In February 2018, Governor Ganduje called on the Fulani roaming the forests in places they were no longer wanted to relocate to Kano State. He promised to resettle them in ruga colonies. In June 2020, Ganduje, who is against the Buhari government policy of throwing our borders open to Fulani “from all over Africa”, pointed out that such invitation encourages the foreigners to bring in weapons and destabilise Nigeria.

The governor also called for the review of the so-called ECOWAS Protocols to end herdsmen migrations into Nigeria. He recently invited more herdsmen to Kano as he inspected the new ruga settlements in the Dansoshiya forest in Kiru Local Government Area. Why didn’t Buhari encourage his own Katsina to emulate Ganduje?

If every state in the North East and North West where Fulani are indigenes and which have vast grasslands suitable for cattle breeding follows Ganduje’s excellent example, there will be no need for them to stray to the Southern and Middle Belt forests. There will be no need for them to forcibly settle on people’s lands, terrorise the indigenes with assault weapons and commit crimes against humanity. But, of course, following Ganduje’s example means obstructing the land-grab ambitions and ethnic expansionism being nursed by a section of the Fulani elite.

The Ganduje approach – resettling nomadic Fulani in the North – is the only peaceful way out of this issue. There have always been cattle markets all over the South. Fulani cattle owners can bring their livestock to the markets in the South only for sale. They should make arrangements to feed and water their livestock within such government-regulated markets.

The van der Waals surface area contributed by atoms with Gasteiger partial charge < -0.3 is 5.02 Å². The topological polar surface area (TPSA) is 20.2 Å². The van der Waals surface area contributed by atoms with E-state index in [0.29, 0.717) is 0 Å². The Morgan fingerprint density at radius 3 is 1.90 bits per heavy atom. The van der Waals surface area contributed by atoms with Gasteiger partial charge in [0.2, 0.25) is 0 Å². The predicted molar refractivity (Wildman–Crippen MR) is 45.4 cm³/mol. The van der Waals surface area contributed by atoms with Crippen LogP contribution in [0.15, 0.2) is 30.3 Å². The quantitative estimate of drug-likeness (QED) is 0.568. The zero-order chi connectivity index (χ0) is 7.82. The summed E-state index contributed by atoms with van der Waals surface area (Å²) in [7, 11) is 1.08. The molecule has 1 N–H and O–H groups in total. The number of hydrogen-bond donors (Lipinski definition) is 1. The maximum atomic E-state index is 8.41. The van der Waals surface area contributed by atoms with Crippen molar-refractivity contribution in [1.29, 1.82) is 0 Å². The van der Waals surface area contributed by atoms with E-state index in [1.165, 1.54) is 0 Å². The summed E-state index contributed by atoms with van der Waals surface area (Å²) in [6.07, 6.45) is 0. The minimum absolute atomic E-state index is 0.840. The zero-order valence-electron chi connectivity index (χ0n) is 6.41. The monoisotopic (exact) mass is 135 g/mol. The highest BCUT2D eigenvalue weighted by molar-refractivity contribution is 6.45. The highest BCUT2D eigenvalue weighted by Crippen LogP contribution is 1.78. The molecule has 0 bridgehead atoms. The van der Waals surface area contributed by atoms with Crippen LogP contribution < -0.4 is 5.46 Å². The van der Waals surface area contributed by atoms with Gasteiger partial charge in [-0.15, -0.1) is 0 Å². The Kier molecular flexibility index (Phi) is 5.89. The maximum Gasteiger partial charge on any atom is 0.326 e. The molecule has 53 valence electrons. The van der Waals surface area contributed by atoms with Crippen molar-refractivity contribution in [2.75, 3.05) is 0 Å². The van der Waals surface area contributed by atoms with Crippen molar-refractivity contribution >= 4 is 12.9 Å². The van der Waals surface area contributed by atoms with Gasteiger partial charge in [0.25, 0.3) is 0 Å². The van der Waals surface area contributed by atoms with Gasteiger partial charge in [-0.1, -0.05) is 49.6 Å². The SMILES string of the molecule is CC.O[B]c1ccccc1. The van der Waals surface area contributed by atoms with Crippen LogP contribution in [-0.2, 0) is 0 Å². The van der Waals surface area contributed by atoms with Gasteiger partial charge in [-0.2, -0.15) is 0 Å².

The South also have their own breed of livestock (cows, goats, and goats), but even these are bred inside domestic enclosures, not in the forests or by open grazing. The South should also encourage their people to diversify into the cattle ranching business, specialising in the Southern or improved livestock breeds. This was the practice before the civil war when the Southern short-legged cows and goats which are valued over their Sahelian counterparts were bred in farm settlements.

The North with its vast grasslands is purpose-made by nature to thrive in livestock agriculture. It is their comparative advantage over the South. The South has more forests and farmlands than grasslands. Open grazing of livestock in Southern forests and farmlands is a trigger for armed conflicts.

This is particularly more so in the South East. Northern governors or politicians always boast that their states are larger than the entire South East. This means that South East does not have land for open cattle grazing. It is evil and provocative to seek cattle colonies or ruga settlements in such a small enclave with such an overflowing population.

The resistance to cattle settlements in the South and parts of the Middle Belt will never end. Rather, it is gathering traction. The promoters of the forceful Fulani resettlement agenda must stop it now. It will only consume lives and property and still fail.

Vanguard News Nigeria